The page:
I know, I know, it has been SO LONG since I blogged last. I’ve been super busy with three big projects, but now 2/3 are done, and I can share this first one with you! :)
When we moved in to our home a year ago, the garden was a total disaster zone – I’ve written about it a few times in Gorgeous Garden Beds and Goodbye to the Garden (for now!). But there was still one thing left that was stopping our garden from looking great – the grass (or lack thereof).
When we first moved in, I treated the front lawn with some weed and feed, which only had the effect of killing every single living thing on the lawn. I think that probably was because there was no actual grass there to feed – just weeds, moss and clover. And, of course, the weeds were the first thing to grow back. Fast forward a few months, and I thought perhaps if I pulled all the weeds out, the few blades of grass that had appeared might be able to take over. They didn’t, and I quickly gave up, because the weeds were so entrenched.
A few months later again, we decided to plant some grass seed in the back yard. We dug up the whole area and planted some kikuyu seeds, which were meant to be very hardy and invasive. They really struggled though, who knows why! Maybe because I have a black thumb.
Anyway, the long and short of it is that just before Christmas, I decided that the time had come to lay some turf down. I had seen some that my Aunt and Uncle had laid at their place, and it looked and felt fantastic. It was Sir Walter Buffalo, which is available from Bunnings at $6.25 per half square metre. So with plenty of advice and help from my Uncle, we got to work.
Step 1. Poison
Our first step was to poison all the existing weeds and grasses in the lawn. I used a weed killer that contained glyphosate 360, a broad spectrum killer that is non-residual (meaning the poison doesn’t stay in the ground) and pet safe after 12 or so hours. It takes about 10 days to work, but work it did! It is very specific too – you can use it right next to other plants, and it will only kill the plants that you spray it on. The poison travels down through the leaves into the roots, which is ideal. We waited about a fortnight to make sure no new weeds came up before commencing Step 2.
Step 2. Cultivating
The next step was to cultivate the soil to a depth of around 15cm. First we removed all the dead weeds and roots (my god there was a lot!), and then (Mario) dug up the soil. We had plenty of good quality top soil from when the house was originally built, so we didn’t need to bring in anything new.
Step 3. Soil Preparation
When laying turf, it’s quite essential that you make the soil as flat and level as possible, partly so that you don’t have a garden filled with lumps, and partly so that all the roots of the turf get good contact with the soil. It takes a surprising amount of time and effort to get it flat, after digging the whole thing up!
On the day that the turf was delivered (at 7am, yuck!), I raked in some fertiliser (designed for turf lawns) and some water crystals (to help maximise the moisture in the soil). I damped the soil, and we were ready to go.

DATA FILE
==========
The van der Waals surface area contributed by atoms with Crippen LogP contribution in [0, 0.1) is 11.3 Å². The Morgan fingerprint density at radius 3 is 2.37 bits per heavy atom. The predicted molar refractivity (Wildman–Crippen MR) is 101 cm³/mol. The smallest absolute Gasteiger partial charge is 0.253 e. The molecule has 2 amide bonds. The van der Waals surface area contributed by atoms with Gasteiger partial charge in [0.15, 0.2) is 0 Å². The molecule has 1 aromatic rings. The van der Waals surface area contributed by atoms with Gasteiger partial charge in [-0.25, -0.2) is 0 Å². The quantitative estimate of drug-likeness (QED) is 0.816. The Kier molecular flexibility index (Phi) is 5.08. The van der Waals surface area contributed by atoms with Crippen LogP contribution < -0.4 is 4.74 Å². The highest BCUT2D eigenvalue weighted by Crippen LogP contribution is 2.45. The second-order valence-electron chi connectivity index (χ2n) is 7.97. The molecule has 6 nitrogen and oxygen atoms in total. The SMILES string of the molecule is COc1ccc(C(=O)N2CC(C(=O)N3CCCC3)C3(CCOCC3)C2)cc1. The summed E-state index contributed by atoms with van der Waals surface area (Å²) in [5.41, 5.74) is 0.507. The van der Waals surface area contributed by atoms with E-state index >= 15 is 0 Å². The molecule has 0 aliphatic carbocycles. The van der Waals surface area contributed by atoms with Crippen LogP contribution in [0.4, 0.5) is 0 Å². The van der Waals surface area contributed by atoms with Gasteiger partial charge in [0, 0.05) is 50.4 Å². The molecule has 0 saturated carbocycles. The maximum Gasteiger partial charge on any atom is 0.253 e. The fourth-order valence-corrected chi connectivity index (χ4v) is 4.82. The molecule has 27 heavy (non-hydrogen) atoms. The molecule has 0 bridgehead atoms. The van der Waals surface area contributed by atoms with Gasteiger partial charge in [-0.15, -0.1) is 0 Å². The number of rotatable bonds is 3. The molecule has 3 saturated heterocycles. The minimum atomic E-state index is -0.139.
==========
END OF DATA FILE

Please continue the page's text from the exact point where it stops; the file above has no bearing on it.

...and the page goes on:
Step 4. Laying the Turf
My Uncle Peter came over to help lay the turf, as he is a bit of an all-round D.I.Y. expert. It’s important to lay it as quickly as possible, to avoid the roots drying out. Starting with the longest straight edge of the garden, we laid it in a staggered brick pattern, cutting the pieces as need be with a garden saw or secateurs.
You can see in the picture of the back yard that there are two distinct colours. That’s because we didn’t have enough turf to finish the whole yard, so we went and picked some up from Bunnings. It had been sitting on a pallet for about three days, so it wasn’t anywhere near as lush as what we had received that morning. One week on, however, and with plenty of water and food, you can’t see any difference.
Step 5. Water and Enjoy!
Step 5 is the ongoing care. You need to water your new turf twice a day, as well as a super good soaking as soon as it is laid. It needs extra water if it’s hot. I cannot stress this enough, you will have a very large water bill for the first month of having turf! We have a tank, so that helped a bit, but I’m pretty sure we blew through it in the first few days. Keep a look out for any pieces that are struggling, especially around the edges, and give them some extra love.
This is our turf, one week on (and that one week had some very high temperatures). Especially in the back, you can no longer see any colour difference or joins between the pieces. The front has taken a bit longer, as it’s a larger area and on a slope, so the water does run off a bit. In both areas though, we have started to see the grass growing, which is awesome! We love our new grass, and feel like it makes our whole house look better – newer, brighter, and more like it should.
What have your experiences with laying turf been like? Have you been happy in the long run?
P.S. In the next few days I will have a post coming about what to do when you accidentally cut through your irrigation system while you’re digging up your lawn! Whoops!